The morning went in a morphiney haze, waking at one point to over hear the doctor in with the old lady with the curtains to the left of me, separating mine and her space, pulled around them. He was pleading with her with a conversation that went something like this.
Edith, we really want you to go into theater this afternoon.
I’m not having an operation.
Edith, please, it really is necessary. It is vital surgery.
I’m too tired.
You are tired because of the ænemia, but we’re fixing that now, so you wont feel like that anymore. But if we don’t sew up your internal injuries, you will die.
I just want to go home
We can’t let you go home Edith. No doctor in the land would send you home. You are critically ill. This will be fatal. Tomorrow you won’t be able to make this decision. All we have to do is sew up the hole in your gut to stop the leaking and you will be fine. After that we can investigate whether it’s cancer that is causing the ruptures. You may be 92, but it says here you still do your own shopping, you still drive, see your grandchildren.
I don’t want the operation.
It’s your decision Edith, I can’t make you. But is it OK if I phone your daughter and get her to come in and talk it over with you? In the meantime let me get you some more pain relief….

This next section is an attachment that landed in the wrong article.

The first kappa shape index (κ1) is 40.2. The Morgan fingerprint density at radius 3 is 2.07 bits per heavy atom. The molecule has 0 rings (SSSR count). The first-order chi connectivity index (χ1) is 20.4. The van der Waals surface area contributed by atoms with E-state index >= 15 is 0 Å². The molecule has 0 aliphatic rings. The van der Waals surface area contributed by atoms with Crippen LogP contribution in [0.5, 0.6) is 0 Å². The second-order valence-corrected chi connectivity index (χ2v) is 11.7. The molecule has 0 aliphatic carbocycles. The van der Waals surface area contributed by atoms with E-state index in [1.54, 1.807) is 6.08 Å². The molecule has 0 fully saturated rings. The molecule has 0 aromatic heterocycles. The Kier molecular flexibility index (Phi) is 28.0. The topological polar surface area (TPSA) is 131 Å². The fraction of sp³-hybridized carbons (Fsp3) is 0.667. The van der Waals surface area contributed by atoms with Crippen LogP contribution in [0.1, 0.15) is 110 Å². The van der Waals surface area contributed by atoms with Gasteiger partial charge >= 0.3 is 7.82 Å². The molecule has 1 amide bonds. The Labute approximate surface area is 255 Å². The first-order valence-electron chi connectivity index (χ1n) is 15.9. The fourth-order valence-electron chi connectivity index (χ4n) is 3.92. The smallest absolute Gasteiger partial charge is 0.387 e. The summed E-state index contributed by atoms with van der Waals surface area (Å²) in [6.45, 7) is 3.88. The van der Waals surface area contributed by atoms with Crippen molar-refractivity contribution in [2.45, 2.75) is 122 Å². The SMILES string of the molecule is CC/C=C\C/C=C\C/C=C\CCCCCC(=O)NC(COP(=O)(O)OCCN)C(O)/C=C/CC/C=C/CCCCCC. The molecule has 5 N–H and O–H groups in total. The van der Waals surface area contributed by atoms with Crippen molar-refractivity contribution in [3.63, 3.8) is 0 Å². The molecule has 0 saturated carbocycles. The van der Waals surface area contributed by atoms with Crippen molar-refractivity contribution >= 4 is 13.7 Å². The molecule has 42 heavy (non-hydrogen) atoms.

That was pretty heart wrenching. I fell asleep again after that, and when I woke up, I’d been moved to a ward. So we will never know if her lovely daughter managed to talk her into having the op.
After pleading with a doctor (and I mean, actual pleading – Please doc, look, I’m fine now, see? I’m in no pain (lie), my blood pressure is practically back to normal (stretching truth) My boyfriend over from England, he is at home with my aunt and uncle, he is only here for 3 weeks, they will all look after me, please please please – they let me home! On the proviso that I had one bag more of intravenous AB’s and that they could get in touch with me the next day regarding my ultrasound results. It was magnificent to be back, even though I felt crook. We got Indian take-out and I slept in a comfy bed for the first time in weeks. I slept for 12 hours. Lovely, healing sleep in the arms of my lovely sleeping Simon.
The ultrasound came back fine – no serious underlying pathology. And I’m into my course of iral antibiotics so am well on the mend and will be back in action in a few days I’m sure!
Until then readers.